“Well,” the surgeon announced, “I’ll go on record that you do NOT have trigeminal neuralgia.”
“But,” his assistant insisted, “she WAS diagnosed! You want to be careful….”
“Her trigeminal nerve was triggered by the infection,” he interrupted. “She absolutely had trigeminal nerve pain. But the cause wasn’t trigeminal neuralgia.”
Honestly? At those words, I was filled with hope. I had lived with so much pain. Not only had the nerve pain been excruciating but, once that was under control, I had been gripped by the awful pain of a deep bone infection. I hadn’t had a moment’s respite in weeks.
What happened next will make the squeamish gag, but I will tell you– it didn’t even bother me.
He opened my entire upper palate and drained the pus.
So gross, right?
I know. I knew it was gross at the time, too, but it had to be done. And, truthfully, the abscess had grown so large it was really impeding my swallowing, so I was grateful to have it drained.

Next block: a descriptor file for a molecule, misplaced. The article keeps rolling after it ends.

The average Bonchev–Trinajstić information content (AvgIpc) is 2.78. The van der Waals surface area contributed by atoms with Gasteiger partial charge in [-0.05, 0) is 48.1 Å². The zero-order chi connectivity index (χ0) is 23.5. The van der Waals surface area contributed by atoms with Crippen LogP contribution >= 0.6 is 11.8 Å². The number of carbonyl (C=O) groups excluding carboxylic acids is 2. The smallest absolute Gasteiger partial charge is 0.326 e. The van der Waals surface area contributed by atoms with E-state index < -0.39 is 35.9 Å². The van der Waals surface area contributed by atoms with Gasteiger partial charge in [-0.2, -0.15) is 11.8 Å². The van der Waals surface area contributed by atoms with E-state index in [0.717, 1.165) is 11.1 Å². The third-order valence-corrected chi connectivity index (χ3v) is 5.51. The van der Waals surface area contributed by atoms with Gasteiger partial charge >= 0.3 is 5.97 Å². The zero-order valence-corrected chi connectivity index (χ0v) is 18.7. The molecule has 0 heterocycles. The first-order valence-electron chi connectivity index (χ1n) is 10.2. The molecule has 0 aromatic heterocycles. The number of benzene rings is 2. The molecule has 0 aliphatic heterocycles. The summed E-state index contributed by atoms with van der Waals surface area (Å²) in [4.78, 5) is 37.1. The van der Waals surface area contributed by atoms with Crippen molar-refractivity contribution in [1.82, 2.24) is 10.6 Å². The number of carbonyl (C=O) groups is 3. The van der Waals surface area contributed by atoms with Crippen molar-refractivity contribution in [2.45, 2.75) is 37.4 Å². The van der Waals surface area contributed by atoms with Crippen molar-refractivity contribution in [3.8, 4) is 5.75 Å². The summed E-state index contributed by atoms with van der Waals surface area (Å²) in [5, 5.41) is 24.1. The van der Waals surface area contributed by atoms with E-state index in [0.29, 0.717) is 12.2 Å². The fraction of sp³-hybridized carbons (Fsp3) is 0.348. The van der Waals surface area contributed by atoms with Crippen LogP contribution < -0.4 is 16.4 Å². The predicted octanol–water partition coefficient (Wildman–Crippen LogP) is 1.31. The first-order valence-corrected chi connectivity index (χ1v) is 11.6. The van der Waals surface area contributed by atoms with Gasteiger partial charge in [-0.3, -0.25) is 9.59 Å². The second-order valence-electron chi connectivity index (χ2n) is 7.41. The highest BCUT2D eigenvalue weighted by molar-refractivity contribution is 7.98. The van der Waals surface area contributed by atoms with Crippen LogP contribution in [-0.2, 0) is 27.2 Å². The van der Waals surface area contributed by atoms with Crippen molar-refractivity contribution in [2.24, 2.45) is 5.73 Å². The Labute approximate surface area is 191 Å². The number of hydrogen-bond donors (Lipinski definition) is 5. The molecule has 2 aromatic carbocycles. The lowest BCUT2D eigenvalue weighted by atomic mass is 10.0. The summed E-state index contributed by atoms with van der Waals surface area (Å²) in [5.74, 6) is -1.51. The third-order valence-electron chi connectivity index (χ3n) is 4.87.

Still… gross. I know.
After that, he told me he wanted me to see an endodontist. His assistant handed me the referral and directions,
“Dr. Tucker is really nice,” she said. I nodded in reply– nice is good, after all.
She continued, “And kinda dreamy.”
I must have looked puzzled.
“You know, easy on the eyes.” She smiled.
People? Can I tell you how little I cared about how handsome the endodontist was? I mean, seriously. I had just had my mouth cut open and pus drained out. Do you think this put me in a flirty frame of mind?
Anyway, I headed over to meet Dr. Tucker. He was, indeed, very nice and I suppose he was attractive enough, if you’re into that blond wavy hair and blue eyes kind of look. Really, though… I did not care.
He drilled out the tooth and poured acid into the base to seep into the infection. Even with Novocain, it stung and it smelled horrific.